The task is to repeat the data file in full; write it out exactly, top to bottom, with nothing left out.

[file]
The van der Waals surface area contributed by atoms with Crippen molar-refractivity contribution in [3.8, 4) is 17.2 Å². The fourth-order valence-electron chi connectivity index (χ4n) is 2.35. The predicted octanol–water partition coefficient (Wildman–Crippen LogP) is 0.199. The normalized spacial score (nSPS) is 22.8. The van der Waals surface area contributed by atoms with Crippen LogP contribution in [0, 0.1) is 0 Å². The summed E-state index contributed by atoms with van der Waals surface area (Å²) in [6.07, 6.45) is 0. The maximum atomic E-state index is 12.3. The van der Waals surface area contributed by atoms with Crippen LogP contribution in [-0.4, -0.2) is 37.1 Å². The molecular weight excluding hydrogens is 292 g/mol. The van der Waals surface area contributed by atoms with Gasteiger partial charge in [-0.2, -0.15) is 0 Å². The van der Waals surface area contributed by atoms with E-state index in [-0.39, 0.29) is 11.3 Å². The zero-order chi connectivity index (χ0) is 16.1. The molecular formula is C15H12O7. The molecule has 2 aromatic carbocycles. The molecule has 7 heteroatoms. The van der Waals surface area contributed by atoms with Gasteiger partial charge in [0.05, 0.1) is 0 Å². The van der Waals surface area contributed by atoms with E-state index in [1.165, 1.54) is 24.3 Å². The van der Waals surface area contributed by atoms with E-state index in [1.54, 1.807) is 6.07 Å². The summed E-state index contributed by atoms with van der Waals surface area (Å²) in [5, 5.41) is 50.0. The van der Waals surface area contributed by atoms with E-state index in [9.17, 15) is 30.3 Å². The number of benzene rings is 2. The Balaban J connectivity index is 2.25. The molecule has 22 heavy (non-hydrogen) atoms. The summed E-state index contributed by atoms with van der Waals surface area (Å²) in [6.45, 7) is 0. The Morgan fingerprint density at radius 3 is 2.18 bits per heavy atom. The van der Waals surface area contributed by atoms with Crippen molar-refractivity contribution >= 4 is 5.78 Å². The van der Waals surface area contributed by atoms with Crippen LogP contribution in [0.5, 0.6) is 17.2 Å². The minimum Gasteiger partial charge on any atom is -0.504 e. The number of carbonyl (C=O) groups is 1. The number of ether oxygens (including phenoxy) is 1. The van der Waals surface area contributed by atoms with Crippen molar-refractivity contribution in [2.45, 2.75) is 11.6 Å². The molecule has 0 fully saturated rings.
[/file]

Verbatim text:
The van der Waals surface area contributed by atoms with Crippen molar-refractivity contribution in [3.8, 4) is 17.2 Å². The fourth-order valence-electron chi connectivity index (χ4n) is 2.35. The predicted octanol–water partition coefficient (Wildman–Crippen LogP) is 0.199. The normalized spacial score (nSPS) is 22.8. The van der Waals surface area contributed by atoms with Crippen LogP contribution in [0, 0.1) is 0 Å². The summed E-state index contributed by atoms with van der Waals surface area (Å²) in [6.07, 6.45) is 0. The maximum atomic E-state index is 12.3. The van der Waals surface area contributed by atoms with Crippen LogP contribution in [-0.4, -0.2) is 37.1 Å². The molecular weight excluding hydrogens is 292 g/mol. The van der Waals surface area contributed by atoms with Gasteiger partial charge in [-0.2, -0.15) is 0 Å². The van der Waals surface area contributed by atoms with E-state index in [-0.39, 0.29) is 11.3 Å². The zero-order chi connectivity index (χ0) is 16.1. The molecular formula is C15H12O7. The molecule has 2 aromatic carbocycles. The molecule has 7 heteroatoms. The van der Waals surface area contributed by atoms with Gasteiger partial charge in [0.05, 0.1) is 0 Å². The van der Waals surface area contributed by atoms with E-state index in [1.165, 1.54) is 24.3 Å². The van der Waals surface area contributed by atoms with E-state index in [1.54, 1.807) is 6.07 Å². The summed E-state index contributed by atoms with van der Waals surface area (Å²) in [5, 5.41) is 50.0. The van der Waals surface area contributed by atoms with E-state index in [9.17, 15) is 30.3 Å². The number of benzene rings is 2. The Balaban J connectivity index is 2.25. The molecule has 22 heavy (non-hydrogen) atoms. The summed E-state index contributed by atoms with van der Waals surface area (Å²) in [6.45, 7) is 0. The Morgan fingerprint density at radius 3 is 2.18 bits per heavy atom. The van der Waals surface area contributed by atoms with Crippen molar-refractivity contribution >= 4 is 5.78 Å². The van der Waals surface area contributed by atoms with Crippen LogP contribution in [0.5, 0.6) is 17.2 Å². The minimum Gasteiger partial charge on any atom is -0.504 e. The number of carbonyl (C=O) groups is 1. The number of ether oxygens (including phenoxy) is 1. The van der Waals surface area contributed by atoms with Crippen molar-refractivity contribution in [2.45, 2.75) is 11.6 Å². The molecule has 0 fully saturated rings.